You have started monitoring your activity with a fitness tracker or a fitness band, but you wonder how to set goals.
After aiming for the standard “10,000 steps”, you find yourself walking aimlessly for hours at the end of the day only to reach this target. You are frustrated and discouraged.
It is challenging and not inspiring, making you fear that you’ll be giving up.
Is there a way to set goals so that they don’t feel like a chore?
And what if you only do 5,000 steps or less? What is a good goal anyway?
Setting a daily goal is the baseline for anyone who wants to monitor one’s fitness, but it is more complicated than it seems.
I was there too, and I did not suspect the psychological chain reaction daily goals can start — leading me to almost giving up on fitness trackers.
From hero to zero
When I reached 50, I was starting to put on weight. Reading everywhere about muscle loss and belly fat accumulation after 50, I decided to double down on sport and fitness. Activity, after all, is one of the five healthy lifestyle hacks to lose weight after 50. I bought a new fitness band, one that does not need constant recharging, and started monitoring my activity.
I was shocked to see that I was much less constant than I believed, having days with almost no activity.
That bothered me, but, hell, the fix was simple: I just had to set a daily goal of 10,000 steps, as anyone does, isn’t it?
You see, like 93 % of Americans that claim to be better than average, I am overconfident, and I was sure I was on the upper half side for willpower and energy.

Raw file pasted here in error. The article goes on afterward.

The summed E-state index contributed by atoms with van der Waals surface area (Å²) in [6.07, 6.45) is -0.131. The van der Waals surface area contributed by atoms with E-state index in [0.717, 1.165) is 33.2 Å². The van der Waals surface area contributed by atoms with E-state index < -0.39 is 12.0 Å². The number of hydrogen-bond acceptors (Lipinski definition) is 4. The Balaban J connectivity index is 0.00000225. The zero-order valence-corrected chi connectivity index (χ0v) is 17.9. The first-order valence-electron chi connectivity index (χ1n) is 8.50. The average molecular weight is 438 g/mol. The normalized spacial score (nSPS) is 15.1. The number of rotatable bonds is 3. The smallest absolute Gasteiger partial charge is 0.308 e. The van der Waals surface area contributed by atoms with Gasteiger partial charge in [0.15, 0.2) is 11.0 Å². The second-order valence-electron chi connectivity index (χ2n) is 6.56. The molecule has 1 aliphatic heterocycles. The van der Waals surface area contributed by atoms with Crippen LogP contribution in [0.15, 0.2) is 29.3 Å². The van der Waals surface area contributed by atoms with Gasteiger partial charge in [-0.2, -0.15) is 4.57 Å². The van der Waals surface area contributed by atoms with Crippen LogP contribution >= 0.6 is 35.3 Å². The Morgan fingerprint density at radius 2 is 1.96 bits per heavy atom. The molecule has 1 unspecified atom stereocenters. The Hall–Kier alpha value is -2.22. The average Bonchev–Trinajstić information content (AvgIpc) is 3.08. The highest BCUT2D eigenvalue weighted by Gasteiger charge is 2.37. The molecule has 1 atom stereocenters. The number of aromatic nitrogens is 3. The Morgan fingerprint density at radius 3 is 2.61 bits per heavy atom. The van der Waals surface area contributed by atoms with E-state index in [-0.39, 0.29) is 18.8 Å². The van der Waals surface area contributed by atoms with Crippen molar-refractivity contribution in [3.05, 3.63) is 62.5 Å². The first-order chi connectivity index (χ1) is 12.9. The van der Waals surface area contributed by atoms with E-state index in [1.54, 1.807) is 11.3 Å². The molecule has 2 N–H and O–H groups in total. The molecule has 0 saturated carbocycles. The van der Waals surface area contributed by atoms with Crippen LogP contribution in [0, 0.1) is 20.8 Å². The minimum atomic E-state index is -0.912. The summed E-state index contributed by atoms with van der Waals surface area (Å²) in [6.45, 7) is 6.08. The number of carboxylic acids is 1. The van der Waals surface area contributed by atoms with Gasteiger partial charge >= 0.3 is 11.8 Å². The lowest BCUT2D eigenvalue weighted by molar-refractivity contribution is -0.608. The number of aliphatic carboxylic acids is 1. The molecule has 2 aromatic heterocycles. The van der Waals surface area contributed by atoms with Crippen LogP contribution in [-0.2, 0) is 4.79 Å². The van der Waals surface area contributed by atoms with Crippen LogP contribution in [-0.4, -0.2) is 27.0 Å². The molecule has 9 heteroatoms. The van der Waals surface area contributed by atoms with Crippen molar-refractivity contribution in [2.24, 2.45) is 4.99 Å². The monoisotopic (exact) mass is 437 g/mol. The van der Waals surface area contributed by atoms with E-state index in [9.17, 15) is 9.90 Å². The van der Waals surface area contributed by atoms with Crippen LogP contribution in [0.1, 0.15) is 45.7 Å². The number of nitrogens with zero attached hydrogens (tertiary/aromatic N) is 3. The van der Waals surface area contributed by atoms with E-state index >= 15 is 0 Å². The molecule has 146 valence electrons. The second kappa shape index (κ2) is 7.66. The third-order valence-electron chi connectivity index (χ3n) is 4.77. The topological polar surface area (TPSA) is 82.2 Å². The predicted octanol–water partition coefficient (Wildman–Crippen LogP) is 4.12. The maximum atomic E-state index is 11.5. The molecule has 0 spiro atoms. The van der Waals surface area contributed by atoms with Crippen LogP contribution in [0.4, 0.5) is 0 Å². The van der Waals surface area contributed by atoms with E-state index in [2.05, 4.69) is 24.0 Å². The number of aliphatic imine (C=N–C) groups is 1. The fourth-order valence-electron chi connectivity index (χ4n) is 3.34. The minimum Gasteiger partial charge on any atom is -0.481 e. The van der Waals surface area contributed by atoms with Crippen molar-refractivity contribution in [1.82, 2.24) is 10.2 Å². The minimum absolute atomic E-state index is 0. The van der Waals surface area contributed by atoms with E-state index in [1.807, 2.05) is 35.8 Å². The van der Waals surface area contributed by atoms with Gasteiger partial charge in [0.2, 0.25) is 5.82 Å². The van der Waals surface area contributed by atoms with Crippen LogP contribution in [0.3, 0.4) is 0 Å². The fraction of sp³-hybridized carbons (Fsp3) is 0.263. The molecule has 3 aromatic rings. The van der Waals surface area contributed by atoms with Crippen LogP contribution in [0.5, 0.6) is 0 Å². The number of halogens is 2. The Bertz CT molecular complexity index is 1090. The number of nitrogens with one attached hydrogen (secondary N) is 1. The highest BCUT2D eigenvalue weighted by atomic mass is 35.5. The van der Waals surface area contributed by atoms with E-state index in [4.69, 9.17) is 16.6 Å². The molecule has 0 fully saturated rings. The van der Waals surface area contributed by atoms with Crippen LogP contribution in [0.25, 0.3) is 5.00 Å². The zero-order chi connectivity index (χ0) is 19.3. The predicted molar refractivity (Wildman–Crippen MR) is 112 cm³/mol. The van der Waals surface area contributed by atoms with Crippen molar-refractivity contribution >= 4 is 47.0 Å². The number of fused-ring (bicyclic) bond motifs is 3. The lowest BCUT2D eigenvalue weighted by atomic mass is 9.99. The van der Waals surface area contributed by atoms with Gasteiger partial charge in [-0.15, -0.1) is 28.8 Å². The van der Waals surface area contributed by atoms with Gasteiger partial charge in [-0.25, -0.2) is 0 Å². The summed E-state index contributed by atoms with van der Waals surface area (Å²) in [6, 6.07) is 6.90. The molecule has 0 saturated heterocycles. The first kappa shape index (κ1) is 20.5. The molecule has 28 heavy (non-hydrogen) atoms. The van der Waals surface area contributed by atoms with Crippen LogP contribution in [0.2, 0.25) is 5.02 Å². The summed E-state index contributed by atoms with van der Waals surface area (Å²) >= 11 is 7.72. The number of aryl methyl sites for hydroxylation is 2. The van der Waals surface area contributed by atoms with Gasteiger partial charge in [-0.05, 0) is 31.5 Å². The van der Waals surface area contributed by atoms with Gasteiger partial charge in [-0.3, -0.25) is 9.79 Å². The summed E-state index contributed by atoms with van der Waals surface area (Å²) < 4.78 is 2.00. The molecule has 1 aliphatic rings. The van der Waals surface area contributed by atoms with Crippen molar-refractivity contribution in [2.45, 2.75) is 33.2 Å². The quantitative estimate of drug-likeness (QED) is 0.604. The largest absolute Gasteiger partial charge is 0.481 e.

So, I programmed my fitness tracker and set to meet the 10,000 steps daily challenge.
At first, I did well. I overshot the goal for the first week, with great satisfaction.
Soon, however, I started missing the daily milestone. I found myself wandering for hours after dark, just to meet the target.
After a few instances of this regime, I told myself: “why am I doing that stupid walk that I don’t even enjoy?” So, I stopped and missed my goal several times.
The willpower blame game
Then my conscience came to blame me, “You are a slacker; you are a loser. Can you not even stick to this simple objective? What? You have no willpower?”.
More than a quarter of Americans believe a lack of willpower is to blame for their failure, and like them, I thought I was being remorsefully weak and lacked commitment.
I was about to give up completely — and throw away this useless fitness band, but then I thought about my real objective: staying healthy. Many people in their 50s drift away from fitness, and becoming fat, sick and unhappy.
I did not want to be like them. The stakes were too high.
10,000 steps are fake news
As an engineer, I like solving problems.
I sat and reflected: What was I doing wrong and right?
First, the right: by reminding myself of my ultimate objective, staying healthy through my 50s, and picturing the dreaded alternative of lack of exercise, I was able to find new motivation.
The way I was trying to achieve this objective, however, was wrong all over. My mistake was to believe in the fitness tracker 10,000-step fallacy.